I learnt that Ngorongoro is anomalously called a crater. It is actually a caldera formed by the collapse of a volcano thousands of years ago.
On our way we stopped at a viewpoint to take a glimpse of the Ngorongoro conservation area. From a distance and with our high zoom binoculars I could see herds of wildebeest and buffaloes. It was not clear. Anyhow we were going to return to the place on our last day of safari.
As we drove from Ngorongoro area to Serengeti Park, we saw many Masaai villages. We were told that the Maasai tribe saw lion hunting experience as a sign of bravery and personal achievement. They also hunted the lion because it took away their cattle. Cattle was most precious to Masaai. Around year 1959 Masaai were moved to Ngorongoro area and since then no human settlements (only camping permits) have been allowed in Serengeti National Park.
Soon the Masaai villages diminished and we saw more animals before entering inside the much awaited National park. We were entering the Ndutu plains now. I had watched discovery channel shows on Ndutu plains but the feeling of being there in person was surreal.
By now I was completely immersed in this spiritual experience, and I did not remotely remember the mundane noise of my city life. Time slowed down and I began to have a deep connection with nature.
As we entered the premises of the park we saw Ostrich, Giraffe, Gazelle and Zebra mainly.
I thought because of the landscape, we won’t be able to see any reptiles but when we stopped for picnic lunch, I couldn’t help but notice the colorful Agama lizards. Yay reptiles!!
This place also marked the beginning of my birding journey (except off course the Ostrich I saw earlier) in Serengeti game drives. Though I have written a separate post about the birds I saw in Tanzania, still I would mention them here in the order in which I saw them on my journey. No piece is complete without a mention of the birds 🙂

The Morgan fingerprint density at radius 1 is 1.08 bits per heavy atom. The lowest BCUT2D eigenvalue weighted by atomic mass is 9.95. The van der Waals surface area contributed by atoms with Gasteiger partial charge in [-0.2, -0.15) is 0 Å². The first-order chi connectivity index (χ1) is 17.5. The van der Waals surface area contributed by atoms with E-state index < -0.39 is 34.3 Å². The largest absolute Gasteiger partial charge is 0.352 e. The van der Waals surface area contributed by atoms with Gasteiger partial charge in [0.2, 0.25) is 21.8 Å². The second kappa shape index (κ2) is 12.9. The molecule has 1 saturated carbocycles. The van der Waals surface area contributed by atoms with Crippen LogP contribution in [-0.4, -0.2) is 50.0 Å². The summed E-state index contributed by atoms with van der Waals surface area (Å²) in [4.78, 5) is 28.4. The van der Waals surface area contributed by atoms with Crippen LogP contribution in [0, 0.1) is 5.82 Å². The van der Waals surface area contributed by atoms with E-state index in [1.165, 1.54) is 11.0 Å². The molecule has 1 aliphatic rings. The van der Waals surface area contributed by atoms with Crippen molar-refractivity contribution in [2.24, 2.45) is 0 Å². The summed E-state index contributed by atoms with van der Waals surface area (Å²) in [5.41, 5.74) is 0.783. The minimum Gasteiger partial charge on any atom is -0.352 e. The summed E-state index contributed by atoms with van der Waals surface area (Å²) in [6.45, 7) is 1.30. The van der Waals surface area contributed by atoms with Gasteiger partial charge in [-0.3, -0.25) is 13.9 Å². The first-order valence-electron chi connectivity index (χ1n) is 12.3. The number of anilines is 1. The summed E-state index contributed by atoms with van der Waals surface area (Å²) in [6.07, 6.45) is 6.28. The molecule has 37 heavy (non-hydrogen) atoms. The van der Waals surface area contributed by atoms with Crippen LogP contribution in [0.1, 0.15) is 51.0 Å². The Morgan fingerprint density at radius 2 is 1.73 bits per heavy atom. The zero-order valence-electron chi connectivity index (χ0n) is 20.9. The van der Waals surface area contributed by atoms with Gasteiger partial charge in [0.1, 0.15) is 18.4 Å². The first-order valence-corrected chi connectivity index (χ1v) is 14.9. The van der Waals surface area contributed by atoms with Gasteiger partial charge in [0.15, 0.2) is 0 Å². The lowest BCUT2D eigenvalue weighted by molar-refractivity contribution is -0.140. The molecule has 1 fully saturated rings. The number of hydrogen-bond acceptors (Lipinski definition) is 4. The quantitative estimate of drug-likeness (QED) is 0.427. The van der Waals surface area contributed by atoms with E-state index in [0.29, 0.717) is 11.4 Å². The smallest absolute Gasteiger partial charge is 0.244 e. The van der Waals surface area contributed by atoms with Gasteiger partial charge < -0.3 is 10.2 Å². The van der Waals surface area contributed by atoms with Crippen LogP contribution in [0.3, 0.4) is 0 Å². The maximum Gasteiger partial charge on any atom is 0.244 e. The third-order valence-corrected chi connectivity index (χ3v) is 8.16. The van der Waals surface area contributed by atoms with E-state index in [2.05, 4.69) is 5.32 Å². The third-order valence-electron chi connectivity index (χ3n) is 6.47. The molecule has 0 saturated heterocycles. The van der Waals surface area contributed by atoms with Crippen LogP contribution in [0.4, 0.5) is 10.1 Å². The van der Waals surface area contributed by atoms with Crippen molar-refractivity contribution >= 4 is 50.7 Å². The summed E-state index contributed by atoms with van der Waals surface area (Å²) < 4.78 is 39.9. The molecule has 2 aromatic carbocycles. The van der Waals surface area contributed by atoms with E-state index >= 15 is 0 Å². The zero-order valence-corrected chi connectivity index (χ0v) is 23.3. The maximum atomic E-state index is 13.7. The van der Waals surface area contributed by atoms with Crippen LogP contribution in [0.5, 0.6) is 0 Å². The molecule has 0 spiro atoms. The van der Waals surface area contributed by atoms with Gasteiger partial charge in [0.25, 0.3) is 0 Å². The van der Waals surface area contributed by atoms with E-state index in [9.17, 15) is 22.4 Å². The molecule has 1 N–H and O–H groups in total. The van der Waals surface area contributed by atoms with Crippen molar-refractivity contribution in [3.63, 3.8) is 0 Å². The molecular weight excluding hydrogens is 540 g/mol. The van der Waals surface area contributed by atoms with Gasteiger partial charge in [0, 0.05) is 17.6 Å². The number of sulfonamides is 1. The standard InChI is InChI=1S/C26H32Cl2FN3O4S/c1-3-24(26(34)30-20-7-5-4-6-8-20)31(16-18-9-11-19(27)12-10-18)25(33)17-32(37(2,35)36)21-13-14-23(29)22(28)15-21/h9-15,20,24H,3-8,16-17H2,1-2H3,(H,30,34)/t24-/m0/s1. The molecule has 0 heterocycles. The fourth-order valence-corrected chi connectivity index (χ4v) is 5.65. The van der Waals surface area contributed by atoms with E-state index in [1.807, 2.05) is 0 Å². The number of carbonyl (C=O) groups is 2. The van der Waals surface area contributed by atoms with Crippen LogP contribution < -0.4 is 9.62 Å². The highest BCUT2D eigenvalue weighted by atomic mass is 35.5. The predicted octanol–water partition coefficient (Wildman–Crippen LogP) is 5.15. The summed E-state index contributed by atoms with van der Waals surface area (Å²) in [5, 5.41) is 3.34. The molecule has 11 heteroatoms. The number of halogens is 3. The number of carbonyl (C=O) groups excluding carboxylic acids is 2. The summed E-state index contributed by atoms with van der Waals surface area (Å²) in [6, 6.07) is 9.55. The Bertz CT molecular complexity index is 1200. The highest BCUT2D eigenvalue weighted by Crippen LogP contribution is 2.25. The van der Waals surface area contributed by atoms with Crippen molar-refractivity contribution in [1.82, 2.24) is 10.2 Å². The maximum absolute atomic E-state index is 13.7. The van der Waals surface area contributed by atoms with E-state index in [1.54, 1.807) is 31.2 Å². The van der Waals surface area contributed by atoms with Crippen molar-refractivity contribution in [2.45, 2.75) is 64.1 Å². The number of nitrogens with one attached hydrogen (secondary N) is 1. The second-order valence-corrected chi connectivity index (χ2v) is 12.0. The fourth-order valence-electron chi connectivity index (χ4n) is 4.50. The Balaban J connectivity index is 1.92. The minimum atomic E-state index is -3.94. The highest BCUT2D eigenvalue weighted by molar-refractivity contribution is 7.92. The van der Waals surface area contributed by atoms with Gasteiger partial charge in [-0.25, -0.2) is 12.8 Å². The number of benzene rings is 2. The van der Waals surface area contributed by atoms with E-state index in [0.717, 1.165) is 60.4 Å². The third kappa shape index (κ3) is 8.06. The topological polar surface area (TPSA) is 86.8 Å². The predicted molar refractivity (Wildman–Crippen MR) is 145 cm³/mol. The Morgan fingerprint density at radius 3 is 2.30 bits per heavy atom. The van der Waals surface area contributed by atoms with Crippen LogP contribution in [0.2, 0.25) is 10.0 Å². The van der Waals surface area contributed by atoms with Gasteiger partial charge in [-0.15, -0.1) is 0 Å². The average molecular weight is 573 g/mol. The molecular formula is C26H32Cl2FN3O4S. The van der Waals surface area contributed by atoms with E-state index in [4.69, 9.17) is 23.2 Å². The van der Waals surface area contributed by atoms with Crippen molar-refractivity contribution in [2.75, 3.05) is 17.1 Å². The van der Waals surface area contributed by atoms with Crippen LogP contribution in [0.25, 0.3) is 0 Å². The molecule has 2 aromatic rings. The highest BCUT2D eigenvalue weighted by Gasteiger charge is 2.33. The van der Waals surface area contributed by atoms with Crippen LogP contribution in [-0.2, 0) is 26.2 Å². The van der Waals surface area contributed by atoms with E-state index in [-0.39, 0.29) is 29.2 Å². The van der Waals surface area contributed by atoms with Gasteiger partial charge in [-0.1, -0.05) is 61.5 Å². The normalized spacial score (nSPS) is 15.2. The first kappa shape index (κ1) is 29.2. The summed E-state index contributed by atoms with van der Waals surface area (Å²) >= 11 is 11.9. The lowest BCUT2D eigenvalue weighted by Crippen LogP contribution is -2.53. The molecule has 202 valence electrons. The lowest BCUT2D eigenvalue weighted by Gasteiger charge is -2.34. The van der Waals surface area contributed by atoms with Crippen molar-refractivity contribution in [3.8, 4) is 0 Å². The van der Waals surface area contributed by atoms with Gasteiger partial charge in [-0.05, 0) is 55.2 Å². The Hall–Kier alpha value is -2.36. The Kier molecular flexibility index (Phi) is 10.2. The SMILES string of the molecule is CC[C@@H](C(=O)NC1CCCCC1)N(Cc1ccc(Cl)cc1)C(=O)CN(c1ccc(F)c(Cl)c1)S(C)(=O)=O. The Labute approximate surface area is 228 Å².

The entire main road inside Serengeti was of grit and gravel. It did little to bother me, as the views were spectacular. There was not a minute of monotony.
I was wondering where would the predators be at? That’s when we saw a lioness in the tall grasses basking in the sunlight.
And we were also thoroughly enjoying ourselves.
Vervet Monkey – Not much to say except that they have bright blue testicles. What a color choice by mother nature 😉
Soon after we saw the notorious baboons too.
No matter how many times I saw a particular animal I still had the same zeal when I saw it the “nth” time. Such is the beauty of the place. For instance, I saw giraffes countless times every 500 meters but did I get bored- NAY..!! The closer they were, more excited I was.
We were nearing the end of our game drive for the day as it was close to 4 pm and we had to pitch our tents too. When all of a sudden Rohit shouted “Cheetah”. There lay two of them enjoying the afternoon sun, preparing their muscles to hunt another day.
Our campsite called Seronera was inside Serengeti and we were greeted by a few zebra and giraffe in the vicinity. The camp was basically a small clearing with a few tents. Only two basic concrete structures. One was a kitchen with some slabs and taps, it had space enough to use it as a dining hall. Another one was a washroom. We took out the camping gear from the safari vehicle and pitched the tents. While the cook got busy preparing dinner.
The evening went by sharing campsite stories with our guide Leslie, followed by dinner. We retired early to bed looking forward to another exciting day. Our adventures in Serengeti continue – read in my new post Endless plains.